This page has been imported from our previous wiki and is still in the process of being reviewed. It may be out of date or inaccurate.


There are a lot of different places to store files here at Newcastle. This page attempts to describe many of them and offer advice to members of Computing Science as to which are appropriate for different types of files.

Different storage options are optimised for different use-cases: Some are built to support large capacities, others are designed to be high-performance. With any approach there are trade-offs. We strongly recommend work practises that ensure that all data is backed up.

Table of Contents

Personal File Space

The Campus Managed Desktop is a system designed for use on a Network. The local storage on Managed Desktop PCs is considered to only be for software and temporary files. Anything permanent or of value to your research or teaching should be stored on a ''networked filestore''.

Home Folder Service

This is the place that your day-to-day files will be stored.

On a Managed Desktop PC, You should save any documents or data you value in the ''Documents'' folder, which is directed to the H: network drive. This file space is provided by central NUIT's Home Folder Service; it is backed up regularly and can be accessed (securely, by you only) from anywhere on the Internet. The current quota for both staff and students is 4GB and may not be increased: if you need more space then you should consider using the Home Archive Service which provides up to 20GB of extra space for infrequently accessed files in an archive format.

  • To find out your current usage see the tip "How much space is available in my Home Folder?"
  • It may be possible to recover files which have been recently deleted or changed by selecting the Previous Versions tab from the properties of any file or folder (see Shadow Copy Service for more information about this facility) but note "Although the IT Service makes backups of all Home Folders every day, these are for use only by the IT Service in case of a need for Disaster Recovery: they are not available for the restoration of individual files or folders. Requests to ISS for data restores outside the Shadow Copy window (10 days) cannot be granted. System backups are retained for three months, after which they are deleted."
  • On a personal machines you may choose to cache some or all of your H: drive locally, via the Windows ''off-line files'' feature, enabling you to access files when the network is unavailable. This is strongly recommended for portable computers.

[!] Your mail folders reside on the Outlook Exchange server so do not take up any of the home space allocation See Exchange Server for more information about these limits.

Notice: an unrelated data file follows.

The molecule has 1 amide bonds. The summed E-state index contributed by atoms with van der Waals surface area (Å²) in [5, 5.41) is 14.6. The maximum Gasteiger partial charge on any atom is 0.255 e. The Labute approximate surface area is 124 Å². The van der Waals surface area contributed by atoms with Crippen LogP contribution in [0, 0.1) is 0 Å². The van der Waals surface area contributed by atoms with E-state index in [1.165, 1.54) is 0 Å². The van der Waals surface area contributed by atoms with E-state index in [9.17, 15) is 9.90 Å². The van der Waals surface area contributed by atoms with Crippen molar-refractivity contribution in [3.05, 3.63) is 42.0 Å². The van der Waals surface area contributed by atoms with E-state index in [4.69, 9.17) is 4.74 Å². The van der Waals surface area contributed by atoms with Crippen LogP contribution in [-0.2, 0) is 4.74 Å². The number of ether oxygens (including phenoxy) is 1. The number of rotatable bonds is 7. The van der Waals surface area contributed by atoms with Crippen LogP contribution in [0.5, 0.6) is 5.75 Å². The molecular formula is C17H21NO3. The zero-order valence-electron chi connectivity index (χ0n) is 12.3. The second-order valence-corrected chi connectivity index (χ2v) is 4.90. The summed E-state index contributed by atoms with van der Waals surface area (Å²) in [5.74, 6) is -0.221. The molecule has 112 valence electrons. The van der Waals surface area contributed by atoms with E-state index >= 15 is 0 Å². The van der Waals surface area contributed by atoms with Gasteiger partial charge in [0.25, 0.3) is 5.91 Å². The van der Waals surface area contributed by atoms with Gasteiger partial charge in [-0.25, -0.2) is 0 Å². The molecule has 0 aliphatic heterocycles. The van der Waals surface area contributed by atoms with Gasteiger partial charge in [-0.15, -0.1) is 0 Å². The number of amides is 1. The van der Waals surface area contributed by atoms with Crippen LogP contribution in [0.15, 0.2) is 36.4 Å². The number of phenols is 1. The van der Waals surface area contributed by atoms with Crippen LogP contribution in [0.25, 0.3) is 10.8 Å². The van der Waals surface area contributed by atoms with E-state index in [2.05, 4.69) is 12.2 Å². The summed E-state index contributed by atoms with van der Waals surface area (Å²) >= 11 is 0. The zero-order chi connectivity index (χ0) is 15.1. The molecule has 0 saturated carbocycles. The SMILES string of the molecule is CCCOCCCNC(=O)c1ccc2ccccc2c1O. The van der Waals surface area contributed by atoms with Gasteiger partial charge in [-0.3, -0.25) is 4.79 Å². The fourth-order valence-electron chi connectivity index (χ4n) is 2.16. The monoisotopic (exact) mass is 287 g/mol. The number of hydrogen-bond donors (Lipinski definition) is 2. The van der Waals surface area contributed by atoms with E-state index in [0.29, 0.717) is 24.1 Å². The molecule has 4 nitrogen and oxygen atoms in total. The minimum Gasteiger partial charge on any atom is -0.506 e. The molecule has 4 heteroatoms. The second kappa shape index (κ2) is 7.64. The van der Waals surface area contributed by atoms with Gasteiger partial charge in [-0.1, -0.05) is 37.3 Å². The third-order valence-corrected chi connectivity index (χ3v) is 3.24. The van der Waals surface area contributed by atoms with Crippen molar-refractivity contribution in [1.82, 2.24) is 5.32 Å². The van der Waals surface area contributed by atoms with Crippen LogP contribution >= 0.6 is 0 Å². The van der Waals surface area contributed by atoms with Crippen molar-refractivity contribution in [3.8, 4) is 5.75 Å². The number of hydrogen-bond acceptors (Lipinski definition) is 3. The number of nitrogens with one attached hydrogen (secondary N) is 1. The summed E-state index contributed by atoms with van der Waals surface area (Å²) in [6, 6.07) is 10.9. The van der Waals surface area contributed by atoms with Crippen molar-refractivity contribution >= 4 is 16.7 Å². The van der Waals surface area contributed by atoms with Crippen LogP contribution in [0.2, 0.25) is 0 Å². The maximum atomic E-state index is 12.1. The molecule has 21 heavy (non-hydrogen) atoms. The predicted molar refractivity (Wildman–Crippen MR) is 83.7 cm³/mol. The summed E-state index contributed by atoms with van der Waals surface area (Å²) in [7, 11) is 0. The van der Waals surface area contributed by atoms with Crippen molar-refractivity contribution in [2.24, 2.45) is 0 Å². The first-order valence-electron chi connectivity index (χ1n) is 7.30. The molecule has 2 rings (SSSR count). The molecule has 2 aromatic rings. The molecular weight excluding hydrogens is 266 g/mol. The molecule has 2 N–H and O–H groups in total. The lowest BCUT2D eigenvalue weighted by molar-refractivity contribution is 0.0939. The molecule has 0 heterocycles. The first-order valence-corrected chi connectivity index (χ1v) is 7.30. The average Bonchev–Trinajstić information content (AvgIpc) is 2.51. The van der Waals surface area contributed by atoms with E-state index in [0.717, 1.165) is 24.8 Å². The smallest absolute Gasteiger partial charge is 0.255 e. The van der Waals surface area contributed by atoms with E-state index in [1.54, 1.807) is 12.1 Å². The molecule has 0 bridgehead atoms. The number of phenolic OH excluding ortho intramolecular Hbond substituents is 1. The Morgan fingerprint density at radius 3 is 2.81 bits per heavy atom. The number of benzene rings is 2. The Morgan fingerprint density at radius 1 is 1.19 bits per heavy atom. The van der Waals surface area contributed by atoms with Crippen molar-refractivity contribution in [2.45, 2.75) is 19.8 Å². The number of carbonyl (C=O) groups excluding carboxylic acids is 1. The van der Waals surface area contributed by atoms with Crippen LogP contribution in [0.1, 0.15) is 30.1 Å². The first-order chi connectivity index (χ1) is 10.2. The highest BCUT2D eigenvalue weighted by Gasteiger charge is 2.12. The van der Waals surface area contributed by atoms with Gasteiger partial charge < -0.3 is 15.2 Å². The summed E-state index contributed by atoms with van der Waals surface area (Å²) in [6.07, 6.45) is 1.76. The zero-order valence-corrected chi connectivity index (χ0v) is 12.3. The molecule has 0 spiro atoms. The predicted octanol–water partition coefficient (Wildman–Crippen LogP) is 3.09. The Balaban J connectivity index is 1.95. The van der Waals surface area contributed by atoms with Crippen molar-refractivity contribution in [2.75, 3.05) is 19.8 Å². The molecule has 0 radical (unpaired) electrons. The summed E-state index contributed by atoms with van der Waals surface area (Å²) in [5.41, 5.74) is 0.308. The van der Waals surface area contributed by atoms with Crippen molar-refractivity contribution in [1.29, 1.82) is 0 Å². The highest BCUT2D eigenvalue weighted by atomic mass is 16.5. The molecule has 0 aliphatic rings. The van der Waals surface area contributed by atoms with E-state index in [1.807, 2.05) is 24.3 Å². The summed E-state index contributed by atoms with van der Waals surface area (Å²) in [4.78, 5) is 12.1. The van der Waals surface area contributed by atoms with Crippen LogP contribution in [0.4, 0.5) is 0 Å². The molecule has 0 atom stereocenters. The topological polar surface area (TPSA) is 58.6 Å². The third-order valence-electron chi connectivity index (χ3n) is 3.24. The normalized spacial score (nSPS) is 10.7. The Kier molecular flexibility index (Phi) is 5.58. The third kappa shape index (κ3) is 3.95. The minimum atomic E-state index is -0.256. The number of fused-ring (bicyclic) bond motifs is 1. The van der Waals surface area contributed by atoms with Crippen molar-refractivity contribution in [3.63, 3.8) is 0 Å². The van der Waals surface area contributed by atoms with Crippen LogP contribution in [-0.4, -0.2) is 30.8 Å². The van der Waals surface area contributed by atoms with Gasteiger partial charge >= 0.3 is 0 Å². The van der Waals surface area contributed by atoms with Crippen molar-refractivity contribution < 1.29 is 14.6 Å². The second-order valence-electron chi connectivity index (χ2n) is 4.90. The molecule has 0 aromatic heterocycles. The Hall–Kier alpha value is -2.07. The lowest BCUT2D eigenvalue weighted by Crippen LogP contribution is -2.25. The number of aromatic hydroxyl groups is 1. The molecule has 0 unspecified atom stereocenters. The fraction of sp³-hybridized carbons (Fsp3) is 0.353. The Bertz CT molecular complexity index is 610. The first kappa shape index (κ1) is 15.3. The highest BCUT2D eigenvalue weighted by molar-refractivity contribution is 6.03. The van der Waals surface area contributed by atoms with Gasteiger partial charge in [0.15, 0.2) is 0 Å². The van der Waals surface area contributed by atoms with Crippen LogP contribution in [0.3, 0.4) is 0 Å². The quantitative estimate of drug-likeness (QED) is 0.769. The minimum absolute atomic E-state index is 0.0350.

The User Profile

The user profile contains your desktop files, personal Windows settings, and various personal application settings. By default it ''roams'' ( i.e. a copy is kept on a network file server), but not, from 2011, for most Advanced MSc course machines. Whenever you log in to a machine with roaming profiles enabled your personal settings and desktop icons are copied from the network copy of your profile to the local disk. If you have logged in previously to the PC (then file synchronization takes place rather than a simple copy (this doesn't apply to "cluster" PCs such as the Riggs in the Rack). The end result is that:

  • If using a roaming profile you need to log off to get your settings and desktop files stored in the profile server.

  • You can log in to your own machine with your usual settings even if the network is unavailable, regardless of whether you use a roaming profile.

  • When using a roaming profile you should leave as little on your desktop as possible as your user profile is limited to 64MB (ISS recommend keeping only shortcuts on it) and the bigger it is the longer login/logoff takes. You will get a warning as soon as you get near or go over the limit. See Why do I get an error message about lack of space when I logoff? for a more detailed explanation of the User Profile and how to avoid filling it.

  • If you log in to a someone else's PC which has roaming profiles enabled, then a copy of your roaming profile will be left behind on that PC which will be readable by its owner if they have administrator access.

  • If you log on to two or more PCs at the same time using a roaming profile on each, and make changes to the profile on any, then the "last writer wins" i.e. the profile state on the PC on which you log off last will prevail. This can explain why icons on the desktop which you thought you had deleted have mysteriously reappeared.

If you don't want your user profile to roam then the facility can be turned off for your PC only - see Can I stop my profile from roaming?. If you are not sure if your profile is roaming or not a particular PC then the simplest way is to check if proquta.exe is running (e.g. form the Task Manager): if it is then you are using a roaming profile.